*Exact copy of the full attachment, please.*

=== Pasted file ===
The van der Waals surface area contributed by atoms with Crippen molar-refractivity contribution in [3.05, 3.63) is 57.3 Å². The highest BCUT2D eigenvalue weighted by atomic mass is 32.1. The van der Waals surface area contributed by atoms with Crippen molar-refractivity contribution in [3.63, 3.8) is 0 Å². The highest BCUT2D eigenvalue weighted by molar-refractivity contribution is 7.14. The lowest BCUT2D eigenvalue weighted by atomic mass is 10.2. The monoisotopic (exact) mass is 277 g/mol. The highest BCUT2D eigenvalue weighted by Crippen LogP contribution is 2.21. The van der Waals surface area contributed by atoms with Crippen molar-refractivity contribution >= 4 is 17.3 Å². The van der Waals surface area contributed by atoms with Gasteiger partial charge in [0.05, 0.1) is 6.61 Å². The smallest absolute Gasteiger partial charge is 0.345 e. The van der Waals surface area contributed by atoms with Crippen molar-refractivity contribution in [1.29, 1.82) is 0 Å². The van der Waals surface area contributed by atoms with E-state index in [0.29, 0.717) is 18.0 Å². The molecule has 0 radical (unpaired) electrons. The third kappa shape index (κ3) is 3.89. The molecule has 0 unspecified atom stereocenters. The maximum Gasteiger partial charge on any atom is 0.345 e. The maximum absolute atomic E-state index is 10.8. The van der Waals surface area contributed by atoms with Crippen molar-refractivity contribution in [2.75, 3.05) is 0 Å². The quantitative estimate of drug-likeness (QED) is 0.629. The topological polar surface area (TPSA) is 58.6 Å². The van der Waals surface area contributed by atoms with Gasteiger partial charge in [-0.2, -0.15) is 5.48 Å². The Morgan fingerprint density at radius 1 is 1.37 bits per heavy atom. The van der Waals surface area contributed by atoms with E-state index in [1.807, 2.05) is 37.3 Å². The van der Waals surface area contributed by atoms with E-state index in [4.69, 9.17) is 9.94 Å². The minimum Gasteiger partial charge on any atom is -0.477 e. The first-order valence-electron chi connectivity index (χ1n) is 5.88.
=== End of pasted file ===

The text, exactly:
The van der Waals surface area contributed by atoms with Crippen molar-refractivity contribution in [3.05, 3.63) is 57.3 Å². The highest BCUT2D eigenvalue weighted by atomic mass is 32.1. The van der Waals surface area contributed by atoms with Crippen molar-refractivity contribution in [3.63, 3.8) is 0 Å². The highest BCUT2D eigenvalue weighted by molar-refractivity contribution is 7.14. The lowest BCUT2D eigenvalue weighted by atomic mass is 10.2. The monoisotopic (exact) mass is 277 g/mol. The highest BCUT2D eigenvalue weighted by Crippen LogP contribution is 2.21. The van der Waals surface area contributed by atoms with Crippen molar-refractivity contribution >= 4 is 17.3 Å². The van der Waals surface area contributed by atoms with Gasteiger partial charge in [0.05, 0.1) is 6.61 Å². The smallest absolute Gasteiger partial charge is 0.345 e. The van der Waals surface area contributed by atoms with Crippen molar-refractivity contribution in [1.29, 1.82) is 0 Å². The van der Waals surface area contributed by atoms with E-state index in [0.29, 0.717) is 18.0 Å². The molecule has 0 radical (unpaired) electrons. The third kappa shape index (κ3) is 3.89. The molecule has 0 unspecified atom stereocenters. The maximum Gasteiger partial charge on any atom is 0.345 e. The maximum absolute atomic E-state index is 10.8. The van der Waals surface area contributed by atoms with Crippen molar-refractivity contribution in [2.75, 3.05) is 0 Å². The quantitative estimate of drug-likeness (QED) is 0.629. The topological polar surface area (TPSA) is 58.6 Å². The van der Waals surface area contributed by atoms with Gasteiger partial charge in [-0.2, -0.15) is 5.48 Å². The Morgan fingerprint density at radius 1 is 1.37 bits per heavy atom. The van der Waals surface area contributed by atoms with E-state index in [1.807, 2.05) is 37.3 Å². The van der Waals surface area contributed by atoms with E-state index in [4.69, 9.17) is 9.94 Å². The minimum Gasteiger partial charge on any atom is -0.477 e. The first-order valence-electron chi connectivity index (χ1n) is 5.88.